Legendary Utah historian Leland Creer used to decry what he called "armchair historians," who wrote about places they had never visited. His ideal was Francis Parkman, immortalized through his classic work, "The Oregon Trail," because Parkman recreated everything he ever wrote about.
True to that time-honored tradition, 50-year-old Joe Nardone, an accountant turned historian, will leave from St. Joseph, Mo., on horseback on June 8 to follow the Pony Express Trail to Sacramento, Calif. It will be the first complete solo ride along the actual Pony Express Trail in this century - all 1,958 miles of it.The ride is part of a major effort to get congressional designation of the Pony Express Trail as a "National Historic Trail." Nardone will carry a scroll to gather 10,000 signatures petitioning Congress to grant the historic status. Actually, on May 9 the U.S. House of Representatives voted 409-0 to make such a designation, leaving the next step to the Senate - so if Nardone is lucky, the petition may become moot before the conclusion of his
But that's OK, because there's another reason for Nardone's grandstand play - to publicize his book - a three-volume work on the Pony Express, titled "In Search of the Pony Express." The first volume will be published in 1992. Volumes one and two include maps of the trail, and volume three is intended to be the definitive history of all the events of the trail.
He wants the footnoted book to appeal not only to scholars - but to "the average person - so they don't get turned off."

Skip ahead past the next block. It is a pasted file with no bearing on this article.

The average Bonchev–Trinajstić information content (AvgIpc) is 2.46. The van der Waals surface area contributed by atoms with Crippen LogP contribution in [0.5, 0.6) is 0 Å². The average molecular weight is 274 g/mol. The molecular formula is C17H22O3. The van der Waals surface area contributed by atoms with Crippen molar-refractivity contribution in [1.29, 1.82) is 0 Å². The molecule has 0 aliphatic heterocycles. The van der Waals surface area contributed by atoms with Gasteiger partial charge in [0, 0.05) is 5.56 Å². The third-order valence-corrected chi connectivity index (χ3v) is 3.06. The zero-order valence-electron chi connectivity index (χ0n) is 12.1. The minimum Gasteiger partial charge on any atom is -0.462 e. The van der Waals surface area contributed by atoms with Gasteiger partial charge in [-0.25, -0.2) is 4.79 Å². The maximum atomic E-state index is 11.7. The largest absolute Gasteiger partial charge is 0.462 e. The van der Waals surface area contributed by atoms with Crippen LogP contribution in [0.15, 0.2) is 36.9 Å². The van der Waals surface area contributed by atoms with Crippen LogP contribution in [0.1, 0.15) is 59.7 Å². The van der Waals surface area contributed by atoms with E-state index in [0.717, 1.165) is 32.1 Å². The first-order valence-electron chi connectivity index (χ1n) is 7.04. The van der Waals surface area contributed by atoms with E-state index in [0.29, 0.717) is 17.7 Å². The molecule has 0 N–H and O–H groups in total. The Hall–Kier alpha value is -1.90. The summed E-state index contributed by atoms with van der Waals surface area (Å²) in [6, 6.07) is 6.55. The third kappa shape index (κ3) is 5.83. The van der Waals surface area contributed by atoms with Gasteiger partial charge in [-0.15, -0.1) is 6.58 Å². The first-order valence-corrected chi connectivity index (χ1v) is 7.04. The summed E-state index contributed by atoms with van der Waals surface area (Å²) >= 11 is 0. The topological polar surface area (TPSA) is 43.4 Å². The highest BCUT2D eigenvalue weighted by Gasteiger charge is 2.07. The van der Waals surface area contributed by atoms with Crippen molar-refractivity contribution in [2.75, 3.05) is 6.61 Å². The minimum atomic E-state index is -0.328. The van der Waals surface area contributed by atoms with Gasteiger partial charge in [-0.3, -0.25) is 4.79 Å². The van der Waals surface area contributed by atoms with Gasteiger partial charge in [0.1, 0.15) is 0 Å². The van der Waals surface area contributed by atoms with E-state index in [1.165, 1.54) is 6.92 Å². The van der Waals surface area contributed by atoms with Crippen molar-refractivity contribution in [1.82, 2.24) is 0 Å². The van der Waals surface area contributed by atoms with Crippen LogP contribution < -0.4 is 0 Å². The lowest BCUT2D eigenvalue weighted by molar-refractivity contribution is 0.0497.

In researching the book, Nardone says, he spent five years "literally walking the trail, documenting it and locating original relay stations," as well as "an awful lot of time at the Utah State Historical Society, because Salt Lake City was the division headquarters for the Pony Express - located between 100 and 200 South and Main Street."
It will be Nardone's first major book. He calls himself a "former businessman and jack-of-all-trades" who got an MBA and worked as an accountant for several corporations. While teaching a course in commercial aviation in Costa Mesa, Ariz., he wrote "a couple of books on aviation" for use in the class.
At the age of 40 he began moving in the direction of Western history, a field he loved from the age of 17 when he went on his first historic trek on a Western trail. "I wanted to do what I was most interested in without worrying about money." So seven years ago he went to work for Western Trails Enterprises in Carson City, Nev., as a historian even though he had no degree in history - and has loved the process of locating and documenting trails.
The Pony Express operated only between April 1860 and October 1861, but in its short history it carried more than 30,000 letters. It brought Salt Lake City within seven days of mail from Washington, D.C., and within four days of mail from Sacramento. It was quickly rendered obsolete by the telegraph.
Although the original Pony Express riders averaged 12 to 14 days to complete their rides, Nardone intends to spend most of the summer on the trail, traveling only 30 to 40 miles a day, and taking Sundays off. He will bring six head of horses, riding only two of them a day, and will bring wranglers and veterinarians along so that the horses will be guaranteed the best care.
His horses are furnished by Utah's own East Canyon Outfitters and his head wrangler will be Utah's Anthony Bertagnole. Nardone says, "I'm placing a great deal of trust in him."
"Utah has about 200 miles of original trail. I will enter Utah at Needles, on the Wyoming-Utah border, the same place that Brigham Young did. Then I will come down Echo Canyon, off the freeway on the access road down to Henefer, and from there through East Canyon over Little Mountain, over the Emigration Trail into Salt Lake City."
He hopes to reach Salt Lake City in time to ride in the Days of '47 Parade on July 24 and is slated to give a talk to the Sons of the Utah Pioneers on July 25. "I'm a very good motivational speaker."
By Sept. 2, he hopes to ride the last five blocks from the dock to the location of the 1860 Pony Express terminus in San Francisco, where the modern-day Francis Parkman will end his historic journey.